On February 15, 2018, Chrome’s native ad filtering launched. Google annoucned the move last year and it definitely caught the attention of many site owners (especially the ones heavily running advertising). But let’s face it, the ad situation has gotten way out of control. I’ve written about aggressive, disruptive, and deceptive ads many times based on what I’ve seen while analyzing major Google algorithm updates. So any measure by Google is a move in the right direction (even if Chrome’s ad filtering only targets the most intrusive ad types across desktop and mobile).
Once D-Day arrived for sites employing intrusive ads on 2/15/18, many have wondered what ad filtering will look like in the wild. We’ve been given examples by Google, but nobody has seen this in action yet.
I have been collecting a list of sites that violate the Better Ads Standards based on the various types of intrusive ads that would cause a site to be in violation. And my list has grown exponentially over the past few months. Therefore, I’ve been testing those sites in Chrome as soon as dawn broke on 2/15. But as documented in a recent New York Times article, Google will be rolling out the ad filter gradually over time. And as of this morning, I didn’t see ads being filtered in the stable version of Chrome on sites that were in violation. That was until I received a little help from a Canary.
Chrome Canary – Ad Blocking Is Active
Many don’t know about Chrome Canary, but it’s a version of Chrome that provides the newest features being tested that aren’t in the stable release of Chrome. So you can see what’s coming by testing in Chrome Canary. There is a desktop and mobile version by the way.
In Chrome Canary, there is an option to turn on ad filtering in both the desktop and mobile versions of the browser. When activated, Chrome Canary will block ads on sites that have violated the Better Ads Standards (sites employing only the most intrusive ads types). Well, I tested some of the sites on my list this morning and could see ad blocking in action.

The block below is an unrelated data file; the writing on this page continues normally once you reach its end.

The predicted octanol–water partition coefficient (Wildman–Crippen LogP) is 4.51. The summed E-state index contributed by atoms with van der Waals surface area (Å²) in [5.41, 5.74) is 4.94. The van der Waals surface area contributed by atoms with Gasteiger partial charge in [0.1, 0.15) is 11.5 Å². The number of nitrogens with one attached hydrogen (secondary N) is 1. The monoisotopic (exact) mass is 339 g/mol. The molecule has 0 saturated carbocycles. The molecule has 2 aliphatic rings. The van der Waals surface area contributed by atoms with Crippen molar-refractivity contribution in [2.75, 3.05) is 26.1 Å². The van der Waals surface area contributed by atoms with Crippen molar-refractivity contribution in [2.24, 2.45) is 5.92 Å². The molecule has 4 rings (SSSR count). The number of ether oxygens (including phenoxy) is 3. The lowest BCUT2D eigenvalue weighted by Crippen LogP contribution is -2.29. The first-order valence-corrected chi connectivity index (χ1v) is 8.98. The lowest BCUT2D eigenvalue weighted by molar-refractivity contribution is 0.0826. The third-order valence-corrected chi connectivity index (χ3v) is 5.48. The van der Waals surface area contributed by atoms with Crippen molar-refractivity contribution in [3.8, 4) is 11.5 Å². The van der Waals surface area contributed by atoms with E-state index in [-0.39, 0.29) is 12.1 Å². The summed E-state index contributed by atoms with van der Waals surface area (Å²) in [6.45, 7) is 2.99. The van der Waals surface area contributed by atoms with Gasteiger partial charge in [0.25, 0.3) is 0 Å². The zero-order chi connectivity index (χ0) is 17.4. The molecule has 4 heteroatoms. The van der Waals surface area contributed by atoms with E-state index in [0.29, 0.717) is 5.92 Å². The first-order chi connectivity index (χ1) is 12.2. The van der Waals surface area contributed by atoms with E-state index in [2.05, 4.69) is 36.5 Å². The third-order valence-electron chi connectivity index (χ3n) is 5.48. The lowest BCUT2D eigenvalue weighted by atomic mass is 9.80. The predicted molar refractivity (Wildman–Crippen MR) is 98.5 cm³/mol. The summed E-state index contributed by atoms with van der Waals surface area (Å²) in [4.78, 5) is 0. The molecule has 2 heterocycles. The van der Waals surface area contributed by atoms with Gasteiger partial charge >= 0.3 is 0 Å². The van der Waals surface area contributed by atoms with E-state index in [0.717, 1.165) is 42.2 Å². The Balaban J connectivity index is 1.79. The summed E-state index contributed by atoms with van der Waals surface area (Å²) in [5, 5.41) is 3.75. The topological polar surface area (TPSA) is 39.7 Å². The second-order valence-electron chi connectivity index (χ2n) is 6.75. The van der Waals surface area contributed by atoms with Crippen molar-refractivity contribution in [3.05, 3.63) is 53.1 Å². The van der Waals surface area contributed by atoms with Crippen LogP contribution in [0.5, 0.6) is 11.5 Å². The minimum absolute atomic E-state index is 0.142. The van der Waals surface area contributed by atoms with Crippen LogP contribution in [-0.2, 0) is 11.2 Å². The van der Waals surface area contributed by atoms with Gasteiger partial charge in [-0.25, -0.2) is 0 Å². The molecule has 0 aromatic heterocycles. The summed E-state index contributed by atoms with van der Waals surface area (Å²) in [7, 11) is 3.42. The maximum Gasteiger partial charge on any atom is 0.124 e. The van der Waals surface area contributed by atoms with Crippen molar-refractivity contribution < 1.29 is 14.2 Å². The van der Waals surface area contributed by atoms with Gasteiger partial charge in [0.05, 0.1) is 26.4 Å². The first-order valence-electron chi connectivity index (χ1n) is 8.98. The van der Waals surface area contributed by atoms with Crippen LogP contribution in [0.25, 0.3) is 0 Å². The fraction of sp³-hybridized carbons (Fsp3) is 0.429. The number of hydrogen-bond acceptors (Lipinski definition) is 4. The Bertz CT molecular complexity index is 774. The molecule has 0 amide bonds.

Below, I have provided two examples of this working on both desktop and mobile. It’s important to understand that desktop and mobile experiences are handled separately. So a site could be in violation on desktop, but not on mobile (or vice versa).
I plan to update this post over time with more examples of sites being impacted by Chrome’s ad filtering. And I will also provide more details as the stable version of Chrome starts filtering ads.
The First Examples Of Chrome Ad Filtering In Action:
1. A site in violation on desktop in the stable version of Chrome (without ad filtering in action):
Once the popup is closed, you can see all of the ads running:
1a. The site with ads being filtered on desktop in Chrome Canary (see the notification in the upper-right corner):
1b. The same page, but check the upper-left corner for ad filtering options:
Note, the site is not in violation on mobile, so there’s no ad filtering going on.
2a. Here is a site with ads being filtered on mobile. Desktop is not in violation. You can see the notification at the bottom of the page about ads being filtered.
2b. And when you click “Details”, you can learn more about why the ads are being blocked and you can choose to “always allow ads on the site”. I have no idea why anyone would turn that on.
3a. Here is a site with ads being filtered by Chrome on mobile. You can see a popup when visiting in the stable version of Chrome:
3b. When you visit in Canary, you will see a notification at the bottom of the page about ads being blocked:
3c. And when you click “Details”, you can view more information and allow ads to be displayed. Again, I doubt anyone would do that.
4a. Here is a site that’s in violation for desktop, but not mobile. When visiting the site, there are many ads, including popups.
4b. When checking Chrome Canary, you can see a notification that ads are being blocked and you can see all of the blank ad placeholders.
Ad filtering in the stable version of Chrome is coming soon. Stay Tuned:
I wanted to quickly document a few examples of ad blocking in action so site owners could see how ad filtering works in the wild. I will post more examples soon, and then also provide examples when the stable release of Chrome begins filtering ads. Again, Google is supposed to be rolling this out over time.
As you can see, ad filtering is completely removing ads from each site. In addition, the notifications on both desktop and mobile could scare off even more users. So the sites are being hit on multiple levels. First, there’s no advertising running in Chrome (hurting those sites financially). Second, some users will be running for the hills when they see the ad blocking notifications in Chrome. And third, some users will lose trust in the sites being flagged (which can have secondary effects for the site at hand).
My recommendation to any site in violation is to fix those problems as quickly as possible and then request a review in Google Search Console (in the Ad Experience Report). Here is more information about the ad experience review process in Google’s support center.
Stay tuned. I’ll post more updates soon.